While these two thangkas are similar in composition and style, they are not copies of each other. They clearly derive from the same original composition, and yet each exhibits countless differences. Figures vary in age and accouterments. The couch on which Shakyamuni rests has an additional tier of lambs or deer at its base in our version. Their palettes also vary significantly. The present thangka's lighter tonal variations between cyan and lavender in the sky and purple in the rocks below, are replaced by more saturated blues and greens, giving the forms in the Palpung versions a harder edge. The faces within the present thangka are less generic and uniform, showing greater diversity in skin tones, facial types, and nuanced expressions - and their draftsmanship seems more highly skilled. These elements suggest that the present thangka is a slightly fresher, earlier, take on the original composition, compared to the Palpung version.
But for all their changes, core elements of the composition remain: the two dogs, an ascetic near Shakyamuni's feet, musicians in top left corner, etc. Thus, while certainly deriving from some original design by the Tenth Karmapa, each shows great artistic license given to the artist(s).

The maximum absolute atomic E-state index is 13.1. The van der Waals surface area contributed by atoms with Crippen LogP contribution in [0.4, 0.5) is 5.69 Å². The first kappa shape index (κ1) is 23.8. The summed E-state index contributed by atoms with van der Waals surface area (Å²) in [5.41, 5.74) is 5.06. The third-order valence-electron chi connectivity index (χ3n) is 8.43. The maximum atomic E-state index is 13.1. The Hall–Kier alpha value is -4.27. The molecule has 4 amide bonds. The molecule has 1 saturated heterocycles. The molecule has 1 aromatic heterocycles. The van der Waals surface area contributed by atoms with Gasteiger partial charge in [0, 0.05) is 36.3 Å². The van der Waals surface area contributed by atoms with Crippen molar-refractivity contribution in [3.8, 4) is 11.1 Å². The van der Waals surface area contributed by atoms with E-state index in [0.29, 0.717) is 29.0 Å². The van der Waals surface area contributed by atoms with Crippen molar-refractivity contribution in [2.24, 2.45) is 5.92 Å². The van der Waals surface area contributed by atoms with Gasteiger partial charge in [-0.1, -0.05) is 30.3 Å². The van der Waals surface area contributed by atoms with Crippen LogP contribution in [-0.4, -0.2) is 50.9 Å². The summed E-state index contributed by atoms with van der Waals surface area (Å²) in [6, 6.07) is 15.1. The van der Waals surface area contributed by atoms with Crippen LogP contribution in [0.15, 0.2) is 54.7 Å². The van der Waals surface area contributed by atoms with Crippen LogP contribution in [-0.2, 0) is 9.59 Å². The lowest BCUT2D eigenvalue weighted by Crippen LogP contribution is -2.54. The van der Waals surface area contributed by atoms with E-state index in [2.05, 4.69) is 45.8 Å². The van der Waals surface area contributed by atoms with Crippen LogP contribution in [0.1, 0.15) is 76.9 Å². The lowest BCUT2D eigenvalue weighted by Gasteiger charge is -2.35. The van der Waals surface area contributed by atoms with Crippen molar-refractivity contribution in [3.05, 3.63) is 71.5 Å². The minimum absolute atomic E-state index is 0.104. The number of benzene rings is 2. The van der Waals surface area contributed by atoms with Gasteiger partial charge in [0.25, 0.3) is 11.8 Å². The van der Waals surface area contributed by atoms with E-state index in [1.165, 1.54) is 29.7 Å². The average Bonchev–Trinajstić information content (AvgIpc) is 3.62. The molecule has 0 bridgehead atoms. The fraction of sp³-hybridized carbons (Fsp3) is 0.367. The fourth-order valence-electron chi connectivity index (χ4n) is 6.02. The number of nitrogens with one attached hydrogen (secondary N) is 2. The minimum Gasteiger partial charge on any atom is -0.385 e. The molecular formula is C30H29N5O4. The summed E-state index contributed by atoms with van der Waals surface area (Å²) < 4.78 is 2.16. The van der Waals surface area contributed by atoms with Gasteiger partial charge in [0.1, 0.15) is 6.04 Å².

The appearance of this thangka provides the very first opportunity to examine two versions of the same subject produced by the Tenth Karmapa's workshop. It therefore, offers a host of potential insights into understanding the life and practices of the Karma Kagyu lineage under his provision. The aforementioned nuances between the two paintings demonstrate an enormous amount of artistic freedom – once again in stark contrast to the codified practices of the Gelugpa guilds. They suggest that, beyond the style and composition, even at the heart of the workshop's ethic is a resistance to Gelugpa hegemony and a preservation of the Karma Kagyu's identity – a speculation that can only be made now that this painting has come to light.